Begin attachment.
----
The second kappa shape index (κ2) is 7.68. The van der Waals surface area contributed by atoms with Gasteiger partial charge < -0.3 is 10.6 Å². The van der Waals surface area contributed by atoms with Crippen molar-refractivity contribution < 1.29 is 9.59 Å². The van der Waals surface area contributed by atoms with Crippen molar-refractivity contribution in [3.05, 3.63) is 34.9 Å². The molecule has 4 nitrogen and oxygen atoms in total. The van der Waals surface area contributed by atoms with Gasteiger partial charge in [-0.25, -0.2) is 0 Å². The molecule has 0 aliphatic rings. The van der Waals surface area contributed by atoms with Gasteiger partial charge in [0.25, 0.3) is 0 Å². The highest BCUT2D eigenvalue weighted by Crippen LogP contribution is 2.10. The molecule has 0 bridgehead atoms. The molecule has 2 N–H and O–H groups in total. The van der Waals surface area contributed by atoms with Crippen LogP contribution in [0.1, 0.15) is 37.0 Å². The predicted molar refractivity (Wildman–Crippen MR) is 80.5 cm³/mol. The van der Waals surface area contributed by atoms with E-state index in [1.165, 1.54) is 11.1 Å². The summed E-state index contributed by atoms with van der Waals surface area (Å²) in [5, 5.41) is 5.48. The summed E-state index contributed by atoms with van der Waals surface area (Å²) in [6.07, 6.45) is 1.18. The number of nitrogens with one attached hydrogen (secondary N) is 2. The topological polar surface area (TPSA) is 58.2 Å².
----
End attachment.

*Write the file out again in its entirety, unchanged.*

The second kappa shape index (κ2) is 7.68. The van der Waals surface area contributed by atoms with Gasteiger partial charge < -0.3 is 10.6 Å². The van der Waals surface area contributed by atoms with Crippen molar-refractivity contribution < 1.29 is 9.59 Å². The van der Waals surface area contributed by atoms with Crippen molar-refractivity contribution in [3.05, 3.63) is 34.9 Å². The molecule has 4 nitrogen and oxygen atoms in total. The van der Waals surface area contributed by atoms with Gasteiger partial charge in [-0.25, -0.2) is 0 Å². The molecule has 0 aliphatic rings. The van der Waals surface area contributed by atoms with Gasteiger partial charge in [0.25, 0.3) is 0 Å². The highest BCUT2D eigenvalue weighted by Crippen LogP contribution is 2.10. The molecule has 0 bridgehead atoms. The molecule has 2 N–H and O–H groups in total. The van der Waals surface area contributed by atoms with Crippen LogP contribution in [0.1, 0.15) is 37.0 Å². The predicted molar refractivity (Wildman–Crippen MR) is 80.5 cm³/mol. The van der Waals surface area contributed by atoms with E-state index in [1.165, 1.54) is 11.1 Å². The summed E-state index contributed by atoms with van der Waals surface area (Å²) in [5, 5.41) is 5.48. The summed E-state index contributed by atoms with van der Waals surface area (Å²) in [6.07, 6.45) is 1.18. The number of nitrogens with one attached hydrogen (secondary N) is 2. The topological polar surface area (TPSA) is 58.2 Å².